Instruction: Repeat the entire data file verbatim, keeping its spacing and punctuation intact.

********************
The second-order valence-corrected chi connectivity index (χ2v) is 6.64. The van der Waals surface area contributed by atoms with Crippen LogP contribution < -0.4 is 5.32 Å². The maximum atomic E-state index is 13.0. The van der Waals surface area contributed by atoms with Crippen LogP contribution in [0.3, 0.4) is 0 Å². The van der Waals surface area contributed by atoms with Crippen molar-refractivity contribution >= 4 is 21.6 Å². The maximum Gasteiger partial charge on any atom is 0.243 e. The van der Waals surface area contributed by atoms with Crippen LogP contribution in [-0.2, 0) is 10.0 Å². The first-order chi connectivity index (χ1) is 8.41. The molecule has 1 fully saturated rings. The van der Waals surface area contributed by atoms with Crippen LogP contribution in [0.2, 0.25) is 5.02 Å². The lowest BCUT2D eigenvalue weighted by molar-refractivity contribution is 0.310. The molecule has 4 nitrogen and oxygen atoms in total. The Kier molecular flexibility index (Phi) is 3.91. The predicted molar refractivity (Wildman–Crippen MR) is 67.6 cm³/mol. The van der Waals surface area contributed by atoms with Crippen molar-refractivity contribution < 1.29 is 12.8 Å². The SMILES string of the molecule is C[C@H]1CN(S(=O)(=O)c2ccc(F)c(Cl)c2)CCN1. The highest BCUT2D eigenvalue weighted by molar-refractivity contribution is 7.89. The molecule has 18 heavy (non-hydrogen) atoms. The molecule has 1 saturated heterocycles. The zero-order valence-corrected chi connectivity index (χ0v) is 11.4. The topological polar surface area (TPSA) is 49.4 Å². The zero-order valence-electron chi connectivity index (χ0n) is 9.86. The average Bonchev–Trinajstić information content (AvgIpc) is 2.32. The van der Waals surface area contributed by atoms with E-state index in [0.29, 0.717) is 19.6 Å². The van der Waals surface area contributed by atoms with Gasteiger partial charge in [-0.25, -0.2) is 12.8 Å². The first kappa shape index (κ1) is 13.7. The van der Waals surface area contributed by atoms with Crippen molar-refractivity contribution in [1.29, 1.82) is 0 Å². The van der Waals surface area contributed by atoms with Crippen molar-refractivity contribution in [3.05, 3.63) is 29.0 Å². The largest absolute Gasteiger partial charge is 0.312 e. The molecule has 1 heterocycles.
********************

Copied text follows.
The second-order valence-corrected chi connectivity index (χ2v) is 6.64. The van der Waals surface area contributed by atoms with Crippen LogP contribution < -0.4 is 5.32 Å². The maximum atomic E-state index is 13.0. The van der Waals surface area contributed by atoms with Crippen LogP contribution in [0.3, 0.4) is 0 Å². The van der Waals surface area contributed by atoms with Crippen molar-refractivity contribution >= 4 is 21.6 Å². The maximum Gasteiger partial charge on any atom is 0.243 e. The van der Waals surface area contributed by atoms with Crippen LogP contribution in [-0.2, 0) is 10.0 Å². The first-order chi connectivity index (χ1) is 8.41. The molecule has 1 fully saturated rings. The van der Waals surface area contributed by atoms with Crippen LogP contribution in [0.2, 0.25) is 5.02 Å². The lowest BCUT2D eigenvalue weighted by molar-refractivity contribution is 0.310. The molecule has 4 nitrogen and oxygen atoms in total. The Kier molecular flexibility index (Phi) is 3.91. The predicted molar refractivity (Wildman–Crippen MR) is 67.6 cm³/mol. The van der Waals surface area contributed by atoms with Crippen molar-refractivity contribution < 1.29 is 12.8 Å². The SMILES string of the molecule is C[C@H]1CN(S(=O)(=O)c2ccc(F)c(Cl)c2)CCN1. The highest BCUT2D eigenvalue weighted by molar-refractivity contribution is 7.89. The molecule has 18 heavy (non-hydrogen) atoms. The molecule has 1 saturated heterocycles. The zero-order valence-corrected chi connectivity index (χ0v) is 11.4. The topological polar surface area (TPSA) is 49.4 Å². The zero-order valence-electron chi connectivity index (χ0n) is 9.86. The average Bonchev–Trinajstić information content (AvgIpc) is 2.32. The van der Waals surface area contributed by atoms with E-state index in [0.29, 0.717) is 19.6 Å². The van der Waals surface area contributed by atoms with Gasteiger partial charge in [-0.25, -0.2) is 12.8 Å². The first kappa shape index (κ1) is 13.7. The van der Waals surface area contributed by atoms with Crippen molar-refractivity contribution in [1.29, 1.82) is 0 Å². The van der Waals surface area contributed by atoms with Crippen molar-refractivity contribution in [3.05, 3.63) is 29.0 Å². The largest absolute Gasteiger partial charge is 0.312 e. The molecule has 1 heterocycles.